Simple valve keeps odors away

The 36-inch CheckMate valve being prepared for installation by applying a thick coat of lubrication to help the valve slide into place. Like most backflow valves, the CheckMate operates on differential pressure. However, unlike most backflow valves, it’s activated with less than 1 inch of head and seals much tighter. In addition to combined sewers, the design also works on sanitary and storm sewer outfalls and manholes.

Entler Excavating, Decatur, Ill., installed the valve. The project, including the time it took to exchange a 36-inch valve for a 35-inch unit, took about two months. Few citizens are aware of how simple and inexpensive solving the odor problem was. This is one of the most cost-effective solutions to a nagging quality-of-life problem the city’s implemented. Downtown Decatur now looks good and, to complete the last piece of the puzzle, smells good.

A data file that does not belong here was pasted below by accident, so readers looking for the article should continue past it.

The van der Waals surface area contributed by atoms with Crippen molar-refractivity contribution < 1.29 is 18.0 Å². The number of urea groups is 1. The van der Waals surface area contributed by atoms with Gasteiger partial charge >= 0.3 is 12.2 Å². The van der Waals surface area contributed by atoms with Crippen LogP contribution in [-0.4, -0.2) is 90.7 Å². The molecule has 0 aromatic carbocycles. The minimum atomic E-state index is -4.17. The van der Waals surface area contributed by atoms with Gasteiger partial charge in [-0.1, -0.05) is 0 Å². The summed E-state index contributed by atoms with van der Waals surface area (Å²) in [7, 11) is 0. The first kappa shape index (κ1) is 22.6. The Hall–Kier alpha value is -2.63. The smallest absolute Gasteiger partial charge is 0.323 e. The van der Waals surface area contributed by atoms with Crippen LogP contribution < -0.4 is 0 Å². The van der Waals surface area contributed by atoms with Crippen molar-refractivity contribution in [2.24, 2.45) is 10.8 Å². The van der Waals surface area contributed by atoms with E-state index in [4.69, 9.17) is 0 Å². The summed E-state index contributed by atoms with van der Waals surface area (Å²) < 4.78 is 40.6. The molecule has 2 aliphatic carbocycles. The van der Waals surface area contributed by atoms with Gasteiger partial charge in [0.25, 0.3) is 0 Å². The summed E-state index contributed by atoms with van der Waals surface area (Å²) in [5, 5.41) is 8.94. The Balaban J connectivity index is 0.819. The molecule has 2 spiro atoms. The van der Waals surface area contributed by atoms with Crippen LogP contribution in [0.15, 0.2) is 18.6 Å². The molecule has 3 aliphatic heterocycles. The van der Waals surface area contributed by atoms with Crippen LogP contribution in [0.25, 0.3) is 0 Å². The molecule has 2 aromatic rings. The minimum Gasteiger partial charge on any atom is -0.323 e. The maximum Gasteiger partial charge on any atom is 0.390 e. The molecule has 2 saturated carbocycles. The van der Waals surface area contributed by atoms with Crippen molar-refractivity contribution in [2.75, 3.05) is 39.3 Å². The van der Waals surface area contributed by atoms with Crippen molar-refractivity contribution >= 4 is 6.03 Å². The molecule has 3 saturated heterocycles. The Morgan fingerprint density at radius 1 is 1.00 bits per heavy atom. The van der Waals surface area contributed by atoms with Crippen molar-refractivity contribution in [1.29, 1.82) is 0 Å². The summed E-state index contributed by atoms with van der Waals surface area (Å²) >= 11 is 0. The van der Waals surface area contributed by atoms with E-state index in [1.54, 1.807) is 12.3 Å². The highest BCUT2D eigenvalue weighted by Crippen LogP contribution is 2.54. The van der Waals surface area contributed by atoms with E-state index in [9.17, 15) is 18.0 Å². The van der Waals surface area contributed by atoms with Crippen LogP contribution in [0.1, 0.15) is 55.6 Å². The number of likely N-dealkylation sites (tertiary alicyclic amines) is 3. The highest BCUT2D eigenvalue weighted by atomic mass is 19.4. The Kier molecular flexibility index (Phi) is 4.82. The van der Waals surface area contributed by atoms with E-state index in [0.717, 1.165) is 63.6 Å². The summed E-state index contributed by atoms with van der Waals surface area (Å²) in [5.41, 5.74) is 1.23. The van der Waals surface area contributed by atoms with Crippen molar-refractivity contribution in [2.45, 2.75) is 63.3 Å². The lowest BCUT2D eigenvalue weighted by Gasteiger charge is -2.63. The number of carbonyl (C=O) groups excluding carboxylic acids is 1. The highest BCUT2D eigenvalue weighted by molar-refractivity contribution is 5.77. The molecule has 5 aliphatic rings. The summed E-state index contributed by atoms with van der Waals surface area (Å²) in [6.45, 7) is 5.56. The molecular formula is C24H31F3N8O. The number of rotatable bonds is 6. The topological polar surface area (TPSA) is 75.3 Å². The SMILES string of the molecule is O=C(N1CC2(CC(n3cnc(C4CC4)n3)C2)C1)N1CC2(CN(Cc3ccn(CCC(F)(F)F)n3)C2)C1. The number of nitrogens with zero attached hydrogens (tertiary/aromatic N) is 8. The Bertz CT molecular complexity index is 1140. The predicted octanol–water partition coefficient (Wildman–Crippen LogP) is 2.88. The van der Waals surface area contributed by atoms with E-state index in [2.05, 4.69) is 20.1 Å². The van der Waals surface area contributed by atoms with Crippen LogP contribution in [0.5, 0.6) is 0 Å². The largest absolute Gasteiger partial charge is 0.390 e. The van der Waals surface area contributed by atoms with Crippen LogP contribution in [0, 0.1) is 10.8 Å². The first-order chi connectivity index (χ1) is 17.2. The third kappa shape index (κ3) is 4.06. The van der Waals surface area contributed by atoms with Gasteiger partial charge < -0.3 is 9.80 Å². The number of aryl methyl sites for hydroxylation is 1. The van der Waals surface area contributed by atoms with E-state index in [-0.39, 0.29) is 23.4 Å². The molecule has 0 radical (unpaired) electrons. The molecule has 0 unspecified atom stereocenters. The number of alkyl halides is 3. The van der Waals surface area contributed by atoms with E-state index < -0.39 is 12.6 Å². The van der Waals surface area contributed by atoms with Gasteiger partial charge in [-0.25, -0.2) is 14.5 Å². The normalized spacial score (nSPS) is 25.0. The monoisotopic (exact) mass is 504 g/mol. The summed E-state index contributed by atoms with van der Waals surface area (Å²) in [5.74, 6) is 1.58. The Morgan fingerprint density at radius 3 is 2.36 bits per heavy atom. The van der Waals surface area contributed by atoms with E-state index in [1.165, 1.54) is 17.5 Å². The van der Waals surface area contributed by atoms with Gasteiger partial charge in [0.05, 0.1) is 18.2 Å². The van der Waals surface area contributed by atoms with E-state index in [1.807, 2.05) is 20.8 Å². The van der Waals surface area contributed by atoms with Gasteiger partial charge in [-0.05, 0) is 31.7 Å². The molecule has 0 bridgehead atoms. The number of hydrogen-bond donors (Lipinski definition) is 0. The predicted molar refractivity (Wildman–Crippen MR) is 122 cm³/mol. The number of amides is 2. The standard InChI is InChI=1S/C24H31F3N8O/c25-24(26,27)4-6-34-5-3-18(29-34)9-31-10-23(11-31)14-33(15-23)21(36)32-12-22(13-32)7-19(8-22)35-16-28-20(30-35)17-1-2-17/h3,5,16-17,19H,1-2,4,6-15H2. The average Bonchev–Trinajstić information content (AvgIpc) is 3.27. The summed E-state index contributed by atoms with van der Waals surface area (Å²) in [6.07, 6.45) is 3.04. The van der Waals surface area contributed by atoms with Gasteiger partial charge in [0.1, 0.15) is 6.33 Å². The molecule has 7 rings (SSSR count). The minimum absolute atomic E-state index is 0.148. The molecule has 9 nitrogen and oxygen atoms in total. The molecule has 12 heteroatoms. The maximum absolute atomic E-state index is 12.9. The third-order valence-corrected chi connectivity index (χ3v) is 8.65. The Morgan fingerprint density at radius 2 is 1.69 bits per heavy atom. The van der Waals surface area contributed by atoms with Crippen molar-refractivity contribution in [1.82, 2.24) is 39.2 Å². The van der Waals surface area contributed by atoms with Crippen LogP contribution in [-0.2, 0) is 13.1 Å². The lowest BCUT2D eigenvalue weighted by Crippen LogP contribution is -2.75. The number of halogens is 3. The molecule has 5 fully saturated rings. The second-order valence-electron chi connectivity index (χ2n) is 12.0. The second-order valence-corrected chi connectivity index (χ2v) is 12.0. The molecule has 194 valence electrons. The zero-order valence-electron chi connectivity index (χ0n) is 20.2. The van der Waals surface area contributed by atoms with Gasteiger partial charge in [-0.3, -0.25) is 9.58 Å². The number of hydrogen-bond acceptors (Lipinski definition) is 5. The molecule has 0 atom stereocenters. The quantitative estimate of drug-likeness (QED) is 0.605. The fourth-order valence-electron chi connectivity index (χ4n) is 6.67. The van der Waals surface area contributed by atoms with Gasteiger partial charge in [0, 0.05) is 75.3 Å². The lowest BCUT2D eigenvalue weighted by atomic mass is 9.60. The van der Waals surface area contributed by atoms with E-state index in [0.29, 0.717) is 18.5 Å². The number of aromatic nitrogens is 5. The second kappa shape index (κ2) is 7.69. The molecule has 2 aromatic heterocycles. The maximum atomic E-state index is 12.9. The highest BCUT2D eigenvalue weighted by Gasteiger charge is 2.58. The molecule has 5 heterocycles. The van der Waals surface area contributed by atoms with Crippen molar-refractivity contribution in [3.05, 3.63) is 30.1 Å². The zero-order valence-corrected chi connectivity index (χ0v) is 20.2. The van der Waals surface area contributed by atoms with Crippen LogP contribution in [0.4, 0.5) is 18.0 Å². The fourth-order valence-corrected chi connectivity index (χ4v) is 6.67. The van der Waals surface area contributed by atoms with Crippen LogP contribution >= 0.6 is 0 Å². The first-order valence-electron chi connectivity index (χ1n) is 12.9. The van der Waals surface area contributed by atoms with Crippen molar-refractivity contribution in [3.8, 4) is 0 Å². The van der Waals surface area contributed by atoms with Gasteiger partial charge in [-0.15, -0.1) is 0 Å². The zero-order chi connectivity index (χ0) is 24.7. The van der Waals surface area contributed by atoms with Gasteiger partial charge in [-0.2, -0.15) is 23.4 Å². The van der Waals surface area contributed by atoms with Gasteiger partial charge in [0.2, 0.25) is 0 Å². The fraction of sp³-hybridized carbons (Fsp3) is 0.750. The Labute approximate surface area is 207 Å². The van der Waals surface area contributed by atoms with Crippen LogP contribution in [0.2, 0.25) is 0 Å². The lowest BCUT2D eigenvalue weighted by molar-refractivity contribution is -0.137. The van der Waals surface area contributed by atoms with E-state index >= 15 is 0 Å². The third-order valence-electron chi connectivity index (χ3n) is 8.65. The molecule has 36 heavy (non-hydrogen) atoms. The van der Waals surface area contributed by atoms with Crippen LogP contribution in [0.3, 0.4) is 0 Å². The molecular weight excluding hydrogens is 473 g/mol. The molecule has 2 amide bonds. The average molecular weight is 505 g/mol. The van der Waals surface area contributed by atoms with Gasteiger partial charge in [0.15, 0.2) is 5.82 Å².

An 8-foot-diameter reinforced concrete, closed-lid manhole was built near the Decatur Public Library about halfway down the hill where the historic brick arch sewers downtown feed into a 36-inch sewer interceptor that empties into the 7-foot, egg-shaped main interceptor.

Problem-solving team from Decatur, Ill. (from left): Decatur, Ill., City Engineer Matthew Newell, PE; Public Works Director Richard Marley, PE; and Paul Caswell, PE, formerly the city’s sanitary sewer engineer and now asset manager for the Sanitary District of Decatur.

To install the 36-inch inline backflow valve, the city built an 8-foot-diameter manhole near the public library on East Main Street about halfway down the hill where the 36-inch line feeds into the 7-foot-diameter interceptor on Martin Luther King Jr. Drive.

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